Like everybody else, I am a consumer.  I purchase products from many different companies.  However, as I think about those companies, I can’t say that I have a personal attachment to any of them.  I wouldn’t think twice about buying my next video game from Target instead of Best Buy.  To me, they’re all the same.  All except one.  I am fiercely loyal to Publix, a grocery store chain here in Florida.  I could cut my grocery bill by $20 by shopping at Wal-Mart.  But what sets Publix apart is CJ and Beth.  CJ is the bagger that often bags my groceries.  Beth is a clerk that often rings up my order.  CJ likes to go bowling on Friday and Saturday nights at the local alley.  Beth has a Pomeranian named Felix.  They both greet me warmly and I believe they sincerely mean it when they wish me a good evening.  I’m not the only one who feels that a personal touch makes for a better customer experience.  Here’s one of many articles available online about the topic – http://www.americanchronicle.com/articles/view/104972.

Cheyenne - Tech Support

This same attitude is what you get when you contact Tel-Tron.  This isn’t just a job for us, it’s our career and we enjoy doing it.  We give you plenty of options to contact us – online inquiries, online ordering, email, web cases.  But if you prefer to talk to a person, we’re here for you.

Brooke - Account Support

Brooke will answer virtually any question you have.  She’s getting ready to close on her first home, by the way.

Leah will field all of your invoice and billing questions.  She just had a baby boy.

Damon or I will solve all of your technical woes.  I’m a Wisconsin sports fanatic and Damon is a movie buff.

Damon - Tech Support

Sam might call you for a courtesy call and see if there’s anything you need.  She’s in our Phoenix office and enjoys attending music events.

Sam - Customer Success

We all develop relationships with our customers over time.  You’re not just another customer to us.  We’re your partner in ensuring the life safety of your residents.  We work together to keep your emergency call system working as you need it to work.  We understand how important your nurse call system is to you and why it’s important that it be reliable and running 24 hours a day.  We offer 24-hour emergency technical support.  When you call that number, you’re talking to Damon or me at home, not a call center somewhere else.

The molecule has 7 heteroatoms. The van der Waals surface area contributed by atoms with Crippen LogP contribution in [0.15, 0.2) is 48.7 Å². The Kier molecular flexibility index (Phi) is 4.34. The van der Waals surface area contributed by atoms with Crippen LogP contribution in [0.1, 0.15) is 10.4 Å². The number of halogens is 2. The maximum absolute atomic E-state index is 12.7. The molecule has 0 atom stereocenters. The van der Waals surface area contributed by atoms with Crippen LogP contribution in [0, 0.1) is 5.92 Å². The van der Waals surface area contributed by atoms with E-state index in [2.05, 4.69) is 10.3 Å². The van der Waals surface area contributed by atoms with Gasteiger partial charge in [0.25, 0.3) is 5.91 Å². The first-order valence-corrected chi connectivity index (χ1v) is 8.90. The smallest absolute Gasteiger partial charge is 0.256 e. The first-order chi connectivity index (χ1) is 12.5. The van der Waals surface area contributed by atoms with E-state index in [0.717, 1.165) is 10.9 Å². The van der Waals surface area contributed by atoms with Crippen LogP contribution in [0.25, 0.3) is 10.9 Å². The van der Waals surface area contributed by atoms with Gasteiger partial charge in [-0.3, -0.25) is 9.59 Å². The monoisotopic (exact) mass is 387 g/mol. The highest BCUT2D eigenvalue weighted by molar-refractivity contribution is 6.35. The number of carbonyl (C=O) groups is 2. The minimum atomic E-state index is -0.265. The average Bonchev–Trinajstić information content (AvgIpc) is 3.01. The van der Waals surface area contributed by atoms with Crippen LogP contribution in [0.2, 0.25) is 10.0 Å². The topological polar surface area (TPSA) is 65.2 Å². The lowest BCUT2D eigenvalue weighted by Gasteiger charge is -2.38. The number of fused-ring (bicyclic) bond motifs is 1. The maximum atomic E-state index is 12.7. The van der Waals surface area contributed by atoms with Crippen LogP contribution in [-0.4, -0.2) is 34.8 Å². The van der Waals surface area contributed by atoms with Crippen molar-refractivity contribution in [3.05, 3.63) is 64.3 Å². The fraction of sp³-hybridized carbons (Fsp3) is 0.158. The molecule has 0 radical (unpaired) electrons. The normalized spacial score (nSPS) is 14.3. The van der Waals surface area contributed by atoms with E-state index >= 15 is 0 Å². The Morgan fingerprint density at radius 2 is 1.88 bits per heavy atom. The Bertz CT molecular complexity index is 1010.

Whether you call us, email us, fax us, order online or create a web case online, we’re here for you.

Tel-Tron Technologies: Proudly Made in the USA

“Made in the USA”

Tel-Tron Technologies - Made in the USA

So I’m sitting on my couch this Memorial Day and it occurs to me being “Made in the USA” means more than a label on the bottom of a toy, although even finding one of those is becoming less and less likely without really making an effort to make that choice.  America’s rich tradition in manufacturing lives on at places like Holgate toys, Orb Audio and Tel-Tron Technologies.  Now I’m obviously a little partial to things “Made in the USA”, I don’t own a foreign car and I do my best to buy products that are made here or at least have an investment in our nation’s success.  I also get to choose where I work and what that says.  I work for Tel-Tron for a lot of reasons; one of them is that it’s an American owned and operated company.  I’ve worked for some pretty big technology companies in the past and the difference between an American owned company and foreign owned and operated company can be quite different when it comes to culture, decision making process and service.  Even taking small parts of your business and moving them offshore can prove to be an alienating and frustrating experience for business partners and customers.